To gaze at the stars is human. To be able to see them in three-dimensional detail is very nearly divine. Divine vision is what the James Webb Space Telescope has granted earthbound scientists in a new near-infrared, detailed image of Cassiopeia A (Cas A), a stellar remnant – the clouds of gas, dust and other material left behind when a star dies. Danny Milisavljevic, assistant professor of physics and astronomy in Purdue University, studies supernova remnants and leads a year one research team on the JWST examining Cas A.

You’ve got to have heart: Computer scientist works to help AI comprehend human emotions

Bring up robot-human relations, and you’re bound to conjure images of famous futuristic robots, from the Terminator to C-3PO. But, in fact, the robot invasion has already begun. Devices and programs, including digital voice assistants, predictive text and household appliances, are smart, and getting smarter. It doesn’t do, though, for computers to be all brain and no heart. Computer scientist Aniket Bera is working to make sure the future is a little more “Big Hero 6” and a little less Skynet.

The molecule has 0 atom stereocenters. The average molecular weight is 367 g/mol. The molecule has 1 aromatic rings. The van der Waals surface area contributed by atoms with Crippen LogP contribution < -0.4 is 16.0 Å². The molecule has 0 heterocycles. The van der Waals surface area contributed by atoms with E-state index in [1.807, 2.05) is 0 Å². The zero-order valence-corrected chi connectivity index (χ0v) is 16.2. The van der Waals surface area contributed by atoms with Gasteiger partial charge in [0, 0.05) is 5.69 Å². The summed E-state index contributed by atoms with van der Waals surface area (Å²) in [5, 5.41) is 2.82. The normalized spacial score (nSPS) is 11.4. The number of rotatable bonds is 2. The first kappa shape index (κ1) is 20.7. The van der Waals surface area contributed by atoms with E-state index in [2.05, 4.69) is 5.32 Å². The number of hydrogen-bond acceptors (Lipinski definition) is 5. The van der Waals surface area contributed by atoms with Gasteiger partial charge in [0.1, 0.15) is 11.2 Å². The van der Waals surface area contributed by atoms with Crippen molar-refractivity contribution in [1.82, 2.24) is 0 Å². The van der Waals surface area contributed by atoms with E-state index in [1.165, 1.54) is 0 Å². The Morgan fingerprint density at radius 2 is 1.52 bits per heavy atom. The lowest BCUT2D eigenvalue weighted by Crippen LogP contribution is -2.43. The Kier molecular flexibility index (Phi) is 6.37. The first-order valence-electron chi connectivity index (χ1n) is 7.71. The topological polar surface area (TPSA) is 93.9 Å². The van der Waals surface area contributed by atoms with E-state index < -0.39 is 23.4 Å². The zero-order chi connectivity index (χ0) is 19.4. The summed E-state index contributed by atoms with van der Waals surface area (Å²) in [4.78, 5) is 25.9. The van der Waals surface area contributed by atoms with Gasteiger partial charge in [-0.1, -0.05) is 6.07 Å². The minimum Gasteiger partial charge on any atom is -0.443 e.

Into the unknown: Geochemist leads an all-woman team onto the ice in Antarctica to study the Earth’s ancient history

The standard image of Antarctica is vast, featureless sheets of ice and blowing blizzards. But soaring rocky mountains with deep valleys cut like a knife into the continent of Antarctica, evoking the lavish landscapes of the American Southwest’s Monument Valley. Here, ancient rocks reach for the cold blue sky, and here is where Marissa Tremblay, assistant professor of earth, atmospheric, and planetary sciences at Purdue University, led her team of science experts – all of whom happen to be women.

Man’s best friend leads the way to early cancer detection